Where Y’Eat: Going Whole Hog For Whole Fish

Aug 22, 2013

Whole fish is showing up a whole lot more across New Orleans menus, and the new trend harkens back to a very old style and a deep vein of flavor.

As we plowed snowy-white meat from between the bones of a hog snapper recently at Pêche Seafood Grill, it wasn’t just the name of the fat, whole fish before us that brought to mind a Cajun boucherie. 

Rather, it was the bigger picture guiding this fascinating new Warehouse District restaurant from chef Donald Link. Like the pig turned into charcuterie, chops and hams at the traditional boucherie, the fish come to Pêche whole and go out to tables as seafood salads, in fillets and as steaks and, most dramatically, intact from tip to tail, like our hog snapper. 

What I like about eating a whole fish is the way it can exceed the sum of its parts, both in the flavor it delivers and the dining experience overall. For instance, the hog snapper was broiled in its own juices and with the flavor of its bones, skin and oils cooked into its flesh. It was also a huge serving, and eating it was a group effort that went beyond just sharing an entrée. It felt like unpacking a picnic basket prepared by someone else. The fish kept giving surprises and by the end the bits we extracted from little crevices proved the most flavorful.

There might be four or five different types of fish served this way at Pêche on any given night, and people are buying into the idea big time. Pêche is hardly alone. The new Magazine Street eatery Basin Seafood & Spirits has also made whole fish a centerpiece of its distinctively Louisiana menu, and other newcomers like the Italian restaurant Mariza in the Bywater and the rum bar and restaurant Cane & Table in the French Quarter feature them front and center every night.

But while it’s a more prominent trend now, the whole fish is not a new idea for New Orleans restaurants. I’ve looked eye to eye with plenty an intact pompano at Galatoire’s, for instance, and for many years our traditional Vietnamese restaurants and the smattering of authentic Mexican restaurants around town have been reliable spots to find tip to tail eating before we had buzzwords for it.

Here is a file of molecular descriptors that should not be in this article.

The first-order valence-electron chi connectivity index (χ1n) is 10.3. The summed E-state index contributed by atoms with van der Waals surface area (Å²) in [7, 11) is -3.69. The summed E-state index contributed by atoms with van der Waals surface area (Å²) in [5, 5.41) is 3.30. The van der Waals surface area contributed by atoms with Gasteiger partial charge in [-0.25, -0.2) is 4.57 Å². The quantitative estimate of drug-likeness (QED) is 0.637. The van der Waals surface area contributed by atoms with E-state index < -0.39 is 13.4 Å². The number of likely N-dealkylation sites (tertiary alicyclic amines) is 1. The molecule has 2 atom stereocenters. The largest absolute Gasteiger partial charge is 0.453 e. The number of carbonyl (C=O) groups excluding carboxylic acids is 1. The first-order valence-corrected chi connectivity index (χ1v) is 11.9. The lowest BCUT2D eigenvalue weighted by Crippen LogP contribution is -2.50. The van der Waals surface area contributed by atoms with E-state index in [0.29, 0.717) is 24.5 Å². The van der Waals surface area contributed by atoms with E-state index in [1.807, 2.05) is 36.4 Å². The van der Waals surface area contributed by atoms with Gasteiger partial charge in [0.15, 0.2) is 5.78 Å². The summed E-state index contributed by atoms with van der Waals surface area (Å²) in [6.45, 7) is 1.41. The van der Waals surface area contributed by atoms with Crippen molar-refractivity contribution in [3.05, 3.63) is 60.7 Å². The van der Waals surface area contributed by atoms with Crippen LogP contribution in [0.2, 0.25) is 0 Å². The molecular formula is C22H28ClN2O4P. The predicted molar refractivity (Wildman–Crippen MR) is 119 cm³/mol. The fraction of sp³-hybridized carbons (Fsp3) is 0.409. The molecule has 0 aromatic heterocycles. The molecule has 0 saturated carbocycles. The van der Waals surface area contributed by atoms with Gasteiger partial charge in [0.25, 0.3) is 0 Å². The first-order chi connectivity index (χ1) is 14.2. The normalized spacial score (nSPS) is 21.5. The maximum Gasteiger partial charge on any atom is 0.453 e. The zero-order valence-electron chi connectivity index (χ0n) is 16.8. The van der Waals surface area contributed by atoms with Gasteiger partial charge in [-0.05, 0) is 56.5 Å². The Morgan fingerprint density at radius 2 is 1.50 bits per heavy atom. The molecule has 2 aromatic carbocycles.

And in that way, the trend harkens back very far indeed. Talk to enough people in Louisiana and eventually you’ll hear the yarn about thrifty country folk who eat everything on a pig but the oink. What they mean is they didn’t waste a thing, and through necessity created some delicious foods along the way. Boudin was not invented for the pleasure of kings and queens, after all. The basic idea holds for seafood too, and it’s finding its way back to the restaurant menu. Let’s call it eating everything on the fish but the gulp.

Now, back at Pêche, there are more customary entrees than whole fish. So, like at countless other restaurants, you could roll in here solo, sit at the bar and have yourself a meal while tapping away at your iPhone – and Lord knows I’ve done this a time or two here. But that’s really not the best way to experience this place. The chef has a vision in play here, and while passing grilled vegetables and hunks of herb-strewn fish around a table of friends it becomes a very compelling one to share.

Pêche Seafood Grill

800 Magazine St., (504) 522-1744; www.Pecherestaurant.com